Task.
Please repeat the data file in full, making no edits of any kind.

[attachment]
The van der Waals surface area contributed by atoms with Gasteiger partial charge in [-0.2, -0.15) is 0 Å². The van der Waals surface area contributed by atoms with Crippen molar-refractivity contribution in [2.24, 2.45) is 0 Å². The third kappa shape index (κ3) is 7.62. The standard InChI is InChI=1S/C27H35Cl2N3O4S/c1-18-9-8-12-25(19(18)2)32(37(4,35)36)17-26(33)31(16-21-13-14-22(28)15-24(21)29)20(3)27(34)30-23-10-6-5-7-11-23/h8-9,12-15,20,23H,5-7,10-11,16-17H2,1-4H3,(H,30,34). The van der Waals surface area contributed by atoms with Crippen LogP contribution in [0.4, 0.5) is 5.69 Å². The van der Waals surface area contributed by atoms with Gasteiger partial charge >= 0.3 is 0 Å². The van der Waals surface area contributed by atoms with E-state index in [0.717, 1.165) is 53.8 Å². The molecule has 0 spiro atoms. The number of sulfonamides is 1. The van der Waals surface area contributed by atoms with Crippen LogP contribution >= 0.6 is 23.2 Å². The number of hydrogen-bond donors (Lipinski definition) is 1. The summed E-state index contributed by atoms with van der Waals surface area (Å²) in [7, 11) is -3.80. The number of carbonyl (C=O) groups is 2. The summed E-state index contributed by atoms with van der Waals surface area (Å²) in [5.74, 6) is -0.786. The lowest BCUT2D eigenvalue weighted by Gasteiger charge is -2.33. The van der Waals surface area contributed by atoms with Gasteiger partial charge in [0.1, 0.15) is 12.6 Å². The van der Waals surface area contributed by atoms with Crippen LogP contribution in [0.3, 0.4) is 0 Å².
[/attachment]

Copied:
The van der Waals surface area contributed by atoms with Gasteiger partial charge in [-0.2, -0.15) is 0 Å². The van der Waals surface area contributed by atoms with Crippen molar-refractivity contribution in [2.24, 2.45) is 0 Å². The third kappa shape index (κ3) is 7.62. The standard InChI is InChI=1S/C27H35Cl2N3O4S/c1-18-9-8-12-25(19(18)2)32(37(4,35)36)17-26(33)31(16-21-13-14-22(28)15-24(21)29)20(3)27(34)30-23-10-6-5-7-11-23/h8-9,12-15,20,23H,5-7,10-11,16-17H2,1-4H3,(H,30,34). The van der Waals surface area contributed by atoms with Crippen LogP contribution in [0.4, 0.5) is 5.69 Å². The van der Waals surface area contributed by atoms with Gasteiger partial charge >= 0.3 is 0 Å². The van der Waals surface area contributed by atoms with E-state index in [0.717, 1.165) is 53.8 Å². The molecule has 0 spiro atoms. The number of sulfonamides is 1. The van der Waals surface area contributed by atoms with Crippen LogP contribution >= 0.6 is 23.2 Å². The number of hydrogen-bond donors (Lipinski definition) is 1. The summed E-state index contributed by atoms with van der Waals surface area (Å²) in [7, 11) is -3.80. The number of carbonyl (C=O) groups is 2. The summed E-state index contributed by atoms with van der Waals surface area (Å²) in [5.74, 6) is -0.786. The lowest BCUT2D eigenvalue weighted by Gasteiger charge is -2.33. The van der Waals surface area contributed by atoms with Gasteiger partial charge in [0.1, 0.15) is 12.6 Å². The van der Waals surface area contributed by atoms with Crippen LogP contribution in [0.3, 0.4) is 0 Å².